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Shunryu Suzuki Lecture
minimally edited from verbatim version for readability

There are two versions of this lecture - the verbatim and this minimally edited version which is easier to read. - DC

This is one of the last lectures that Shunryu Suzuki gave.

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Shunryū Suzuki-rōshi
Sunday, August 15, 1971
Zen Mountain Center

When wind stops, flowers fall.
When a bird sings, mountain become more calm.

That is a kind of Zen poem. My translation is not so good. [He recites the poem in Japanese, saying each line twice.]

Kaze yande hana mae otsu.
Tori naitei yama sarani yūnari.

[Suzuki-rōshi is quoting two different (probably originally Chinese) poems, two verses from each poem in each of these two lines. The sound and tone of both poems is similar, which may be why Suzuki-rōshi recited both verses together. Line 1: Implied: (when); Kaze (wind); yande (stop); hana (flower); mae (before or already); otsu (dropped). Line 2: Tori (bird); naite (sing); yama (mountain); sarani (more); yūnari (calm).]

Kaze yande: When wind stops, but still flower falls. There is no wind. If there is no wind, flower should stay, but there is no wind, still flower falls. If a bird sings, it is not calm. But if you hear a bird sing in the remote mountain, you feel the calmness of the mountain more. Tori naitei yama sarani yūnari.

This poem again refers to the feeling of "there is" and "there is not." There is, and sometimes there is not. And there is not, sometimes there is [laughs]. When a flower falls, why flower falls is because there is wind. But when there is no wind, flowers still fall. And when you see a flower fall, you feel the wind, more than when wind is up. When a bird sings, you feel the calmness of the mountain more than when you did not hear any sound. That is true. Isn't that true?

That is real feeling of "there is" and "there is not." That is actual feeling. But usually we are involved in the idea of "there is" or "there is not." "There is not" means there is no wind. "There is no sound" means you don't hear anything—that is, there is no sound. But actually, when you hear sound you do not feel actual feeling of no sound. It is paradoxical, you may say, but that is much more true than your usual understanding of "there is" or "there is not." Much more true. Kaze yande hana mae otsu. Tori naitei yama sarani yūnari. You cannot say this is just a poem. This is actual reality.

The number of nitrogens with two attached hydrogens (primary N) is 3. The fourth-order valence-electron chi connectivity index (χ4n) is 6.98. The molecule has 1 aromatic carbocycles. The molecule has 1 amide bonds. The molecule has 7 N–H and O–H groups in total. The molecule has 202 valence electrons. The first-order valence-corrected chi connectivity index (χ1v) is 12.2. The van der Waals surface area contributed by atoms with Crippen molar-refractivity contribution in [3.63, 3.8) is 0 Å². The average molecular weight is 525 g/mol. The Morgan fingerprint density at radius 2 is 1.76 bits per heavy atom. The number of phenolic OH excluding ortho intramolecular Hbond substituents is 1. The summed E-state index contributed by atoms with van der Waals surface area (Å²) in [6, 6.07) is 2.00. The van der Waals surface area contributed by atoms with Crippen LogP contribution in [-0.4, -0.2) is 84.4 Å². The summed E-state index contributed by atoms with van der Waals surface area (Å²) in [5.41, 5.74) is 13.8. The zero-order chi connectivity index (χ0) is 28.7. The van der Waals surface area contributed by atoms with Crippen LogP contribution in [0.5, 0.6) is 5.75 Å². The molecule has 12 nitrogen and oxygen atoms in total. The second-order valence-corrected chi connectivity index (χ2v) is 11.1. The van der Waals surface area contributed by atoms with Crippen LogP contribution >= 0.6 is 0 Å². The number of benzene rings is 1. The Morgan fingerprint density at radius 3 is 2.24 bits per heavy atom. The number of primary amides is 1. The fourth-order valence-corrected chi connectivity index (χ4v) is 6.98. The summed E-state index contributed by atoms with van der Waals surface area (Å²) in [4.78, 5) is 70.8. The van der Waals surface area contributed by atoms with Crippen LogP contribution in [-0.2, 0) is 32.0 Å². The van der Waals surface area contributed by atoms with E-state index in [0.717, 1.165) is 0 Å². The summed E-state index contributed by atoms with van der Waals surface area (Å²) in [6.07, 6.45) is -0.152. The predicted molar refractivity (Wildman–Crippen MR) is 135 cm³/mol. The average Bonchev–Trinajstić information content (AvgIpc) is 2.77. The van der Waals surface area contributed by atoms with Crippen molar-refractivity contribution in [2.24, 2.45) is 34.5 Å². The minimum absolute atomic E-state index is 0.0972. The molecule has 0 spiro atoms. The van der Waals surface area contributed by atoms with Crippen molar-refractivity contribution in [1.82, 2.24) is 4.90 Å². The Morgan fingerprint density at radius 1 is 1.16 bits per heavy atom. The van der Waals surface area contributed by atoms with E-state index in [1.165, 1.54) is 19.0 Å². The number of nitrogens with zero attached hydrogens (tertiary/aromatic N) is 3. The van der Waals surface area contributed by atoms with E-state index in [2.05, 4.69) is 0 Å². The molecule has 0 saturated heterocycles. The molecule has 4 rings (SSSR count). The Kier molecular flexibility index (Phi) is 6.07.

When you have various things you eat, you become more hungry [laughs]. That is also true. There is, for us, "there is not." "There is not," for us, actually means there is. When there is not much food, whatever you eat you will be satisfied with what you eat. Actually, you feel satisfaction of the things you have, when there is not so much. "There is not" is for us "there is," and "there is" for us "there is not much" [laughs] often.

That is very true for us. When that is very true for us, our thinking mind goes in another direction. That is why our practice is always confused [laughs]. On one hand, your feeling is very realistic and actual; on the other hand, your feeling is just logical. And it is ignoring actual feeling you have in our everyday life. No one knows which it is true. Both is true. There is something we should think about, right here.

Ummon [Ummon Bun'en (Yunmen Wenyan): 864-949. Ch'an master. Ummon's statement is from Case 6 of the Pi-yen-lu (Blue Cliff Record).] one day asked our students: "I don't ask about fifteen days before. But how about fifteen days ahead?" That was his question. I don't ask you what has happened, actually, fifteen days before, or what has been—what has happened for fifteen days, but I am asking you what will happen from now? That was Ummon's question. No one could answer that question.

So Ummon said: "Every day is good day" [laughs]. That was his answer. Every day is a good day. Fifteen days, it has been good days—we have had good days for fifteen days, and we will have good days from now on. Every day is good day. That was Ummon's answer.